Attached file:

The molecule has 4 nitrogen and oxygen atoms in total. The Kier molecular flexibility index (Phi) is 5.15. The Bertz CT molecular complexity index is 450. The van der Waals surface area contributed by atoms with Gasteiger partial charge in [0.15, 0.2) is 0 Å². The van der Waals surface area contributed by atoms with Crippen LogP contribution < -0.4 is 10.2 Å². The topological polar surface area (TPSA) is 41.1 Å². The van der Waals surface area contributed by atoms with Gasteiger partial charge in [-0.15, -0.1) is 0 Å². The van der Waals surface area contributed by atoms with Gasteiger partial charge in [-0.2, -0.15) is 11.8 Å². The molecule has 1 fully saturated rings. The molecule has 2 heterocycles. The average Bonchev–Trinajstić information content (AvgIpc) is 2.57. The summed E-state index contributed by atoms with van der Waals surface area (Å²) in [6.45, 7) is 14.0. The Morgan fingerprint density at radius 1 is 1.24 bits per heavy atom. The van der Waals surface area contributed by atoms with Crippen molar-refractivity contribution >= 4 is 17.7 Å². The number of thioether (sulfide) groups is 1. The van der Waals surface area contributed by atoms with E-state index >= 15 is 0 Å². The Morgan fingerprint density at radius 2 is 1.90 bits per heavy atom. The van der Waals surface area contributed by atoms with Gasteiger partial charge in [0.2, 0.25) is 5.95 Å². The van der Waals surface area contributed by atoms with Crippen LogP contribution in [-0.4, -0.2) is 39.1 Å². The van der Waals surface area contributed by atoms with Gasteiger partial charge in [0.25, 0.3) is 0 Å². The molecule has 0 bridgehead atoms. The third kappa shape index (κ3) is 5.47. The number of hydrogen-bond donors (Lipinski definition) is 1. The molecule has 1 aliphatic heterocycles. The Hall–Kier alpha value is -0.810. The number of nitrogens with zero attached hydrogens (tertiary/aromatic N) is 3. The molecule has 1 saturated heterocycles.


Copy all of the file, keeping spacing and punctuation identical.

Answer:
The molecule has 4 nitrogen and oxygen atoms in total. The Kier molecular flexibility index (Phi) is 5.15. The Bertz CT molecular complexity index is 450. The van der Waals surface area contributed by atoms with Gasteiger partial charge in [0.15, 0.2) is 0 Å². The van der Waals surface area contributed by atoms with Crippen LogP contribution < -0.4 is 10.2 Å². The topological polar surface area (TPSA) is 41.1 Å². The van der Waals surface area contributed by atoms with Gasteiger partial charge in [-0.15, -0.1) is 0 Å². The van der Waals surface area contributed by atoms with Gasteiger partial charge in [-0.2, -0.15) is 11.8 Å². The molecule has 1 fully saturated rings. The molecule has 2 heterocycles. The average Bonchev–Trinajstić information content (AvgIpc) is 2.57. The summed E-state index contributed by atoms with van der Waals surface area (Å²) in [6.45, 7) is 14.0. The Morgan fingerprint density at radius 1 is 1.24 bits per heavy atom. The van der Waals surface area contributed by atoms with Crippen molar-refractivity contribution >= 4 is 17.7 Å². The number of thioether (sulfide) groups is 1. The van der Waals surface area contributed by atoms with E-state index >= 15 is 0 Å². The Morgan fingerprint density at radius 2 is 1.90 bits per heavy atom. The van der Waals surface area contributed by atoms with Gasteiger partial charge in [0.2, 0.25) is 5.95 Å². The van der Waals surface area contributed by atoms with Crippen LogP contribution in [-0.4, -0.2) is 39.1 Å². The van der Waals surface area contributed by atoms with Gasteiger partial charge in [0.25, 0.3) is 0 Å². The molecule has 0 bridgehead atoms. The third kappa shape index (κ3) is 5.47. The number of hydrogen-bond donors (Lipinski definition) is 1. The molecule has 1 aliphatic heterocycles. The Hall–Kier alpha value is -0.810. The number of nitrogens with zero attached hydrogens (tertiary/aromatic N) is 3. The molecule has 1 saturated heterocycles.